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During the G20 protests in London in 2009, a man named Ian Tomlinson died during the protests. The police initially claimed that they were trying to help the man. Later, a YouTube video showed the man being violently – and many say needlessly – shoved to the ground by an aggressive officer.

The point is that the capacity of the web to spread information quickly and cheaply – and that isn’t controlled by people who all share the same interests – means that new stories that otherwise would have been lost in the mainstream shuffle are now told, heard and spread.

It also means that far more often, people are presented with raw footage of an event and can make up their minds before clips and stories are edited to conform with a particular view. By empowering people to share their perspectives and views on events, the web allows new voices and stories to be told that aren’t simply a reflection of the status quo.


It Ain't Perfect, But…

For all of the points above, there are also downsides. Pointless noise is everywhere. Criminals can organize online easily. Misinformation can spread like wildfire. Journalistic standards and ethics are often ignored. Moreover, read something like the daily Twitter trends and you’ll see that most people are still more concerned with pop culture and fun than they are activism.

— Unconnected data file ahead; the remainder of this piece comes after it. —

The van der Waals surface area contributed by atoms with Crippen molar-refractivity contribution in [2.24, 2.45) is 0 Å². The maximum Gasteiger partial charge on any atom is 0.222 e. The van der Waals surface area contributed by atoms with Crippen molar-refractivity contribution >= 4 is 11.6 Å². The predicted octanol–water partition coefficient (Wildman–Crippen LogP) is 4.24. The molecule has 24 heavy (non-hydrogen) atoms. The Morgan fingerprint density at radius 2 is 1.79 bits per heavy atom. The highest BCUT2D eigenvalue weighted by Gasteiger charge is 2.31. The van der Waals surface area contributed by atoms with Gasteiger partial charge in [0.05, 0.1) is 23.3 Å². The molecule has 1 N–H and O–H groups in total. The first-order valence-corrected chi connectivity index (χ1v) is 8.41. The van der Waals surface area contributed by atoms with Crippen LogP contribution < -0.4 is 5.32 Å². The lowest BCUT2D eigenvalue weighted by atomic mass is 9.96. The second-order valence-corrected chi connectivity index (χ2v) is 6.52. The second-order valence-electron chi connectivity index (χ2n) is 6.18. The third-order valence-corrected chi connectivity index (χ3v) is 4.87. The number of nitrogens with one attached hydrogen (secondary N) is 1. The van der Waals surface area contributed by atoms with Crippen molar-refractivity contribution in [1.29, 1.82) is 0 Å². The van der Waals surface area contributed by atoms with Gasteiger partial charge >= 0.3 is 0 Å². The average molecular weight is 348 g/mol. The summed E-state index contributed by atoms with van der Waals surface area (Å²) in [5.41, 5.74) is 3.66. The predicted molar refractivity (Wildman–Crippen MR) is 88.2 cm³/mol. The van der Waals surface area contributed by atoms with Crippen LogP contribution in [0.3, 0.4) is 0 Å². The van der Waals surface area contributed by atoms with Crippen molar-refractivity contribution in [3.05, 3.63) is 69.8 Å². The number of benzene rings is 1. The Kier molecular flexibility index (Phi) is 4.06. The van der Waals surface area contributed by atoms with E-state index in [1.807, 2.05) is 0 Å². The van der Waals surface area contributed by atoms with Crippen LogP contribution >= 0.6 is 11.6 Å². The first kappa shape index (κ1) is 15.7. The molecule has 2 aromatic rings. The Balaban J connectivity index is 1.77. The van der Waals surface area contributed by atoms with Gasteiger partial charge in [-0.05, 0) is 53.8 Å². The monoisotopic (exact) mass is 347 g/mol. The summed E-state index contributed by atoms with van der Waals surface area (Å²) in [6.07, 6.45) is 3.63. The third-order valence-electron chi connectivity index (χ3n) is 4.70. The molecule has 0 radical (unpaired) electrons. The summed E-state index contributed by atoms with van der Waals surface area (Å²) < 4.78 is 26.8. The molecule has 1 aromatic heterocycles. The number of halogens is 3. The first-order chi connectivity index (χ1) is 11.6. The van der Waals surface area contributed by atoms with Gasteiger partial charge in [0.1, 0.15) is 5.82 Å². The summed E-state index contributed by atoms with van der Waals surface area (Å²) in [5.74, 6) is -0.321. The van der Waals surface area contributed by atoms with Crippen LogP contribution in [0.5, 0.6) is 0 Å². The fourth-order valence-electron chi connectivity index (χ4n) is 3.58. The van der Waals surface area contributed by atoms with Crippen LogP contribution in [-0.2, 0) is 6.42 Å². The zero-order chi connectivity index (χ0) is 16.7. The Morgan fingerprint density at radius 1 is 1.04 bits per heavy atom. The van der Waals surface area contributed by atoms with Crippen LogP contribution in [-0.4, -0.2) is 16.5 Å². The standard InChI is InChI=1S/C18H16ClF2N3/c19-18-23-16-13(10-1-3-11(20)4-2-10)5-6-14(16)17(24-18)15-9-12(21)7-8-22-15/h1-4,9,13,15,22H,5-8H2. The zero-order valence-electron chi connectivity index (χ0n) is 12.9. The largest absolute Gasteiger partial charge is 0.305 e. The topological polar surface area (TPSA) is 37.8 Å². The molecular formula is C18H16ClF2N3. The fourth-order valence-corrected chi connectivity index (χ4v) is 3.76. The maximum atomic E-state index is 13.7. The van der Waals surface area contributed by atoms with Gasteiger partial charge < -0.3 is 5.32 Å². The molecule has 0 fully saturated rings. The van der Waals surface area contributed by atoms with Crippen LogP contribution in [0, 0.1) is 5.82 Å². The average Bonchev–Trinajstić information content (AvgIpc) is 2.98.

But while it isn’t perfect, and we’re still learning how to deal with the downsides of the web, what’s clear is that the internet is a boon for freedom because it has started to break the link between power, money and having a voice.

Instead of speaking being the domain of those people with means, the web has allowed people of many more stripes have their say and challenge the message of those with power. And though we’re still muddling our way through it, that is something we should be truly grateful for.

Are there other ways that the web helps challenge authority? And what else needs to change so that the internet can become even more free and democratic?

Written by Navneet Alang

Navneet Alang is a technology-culture writer based in Toronto. You can find him on Twitter at @navalang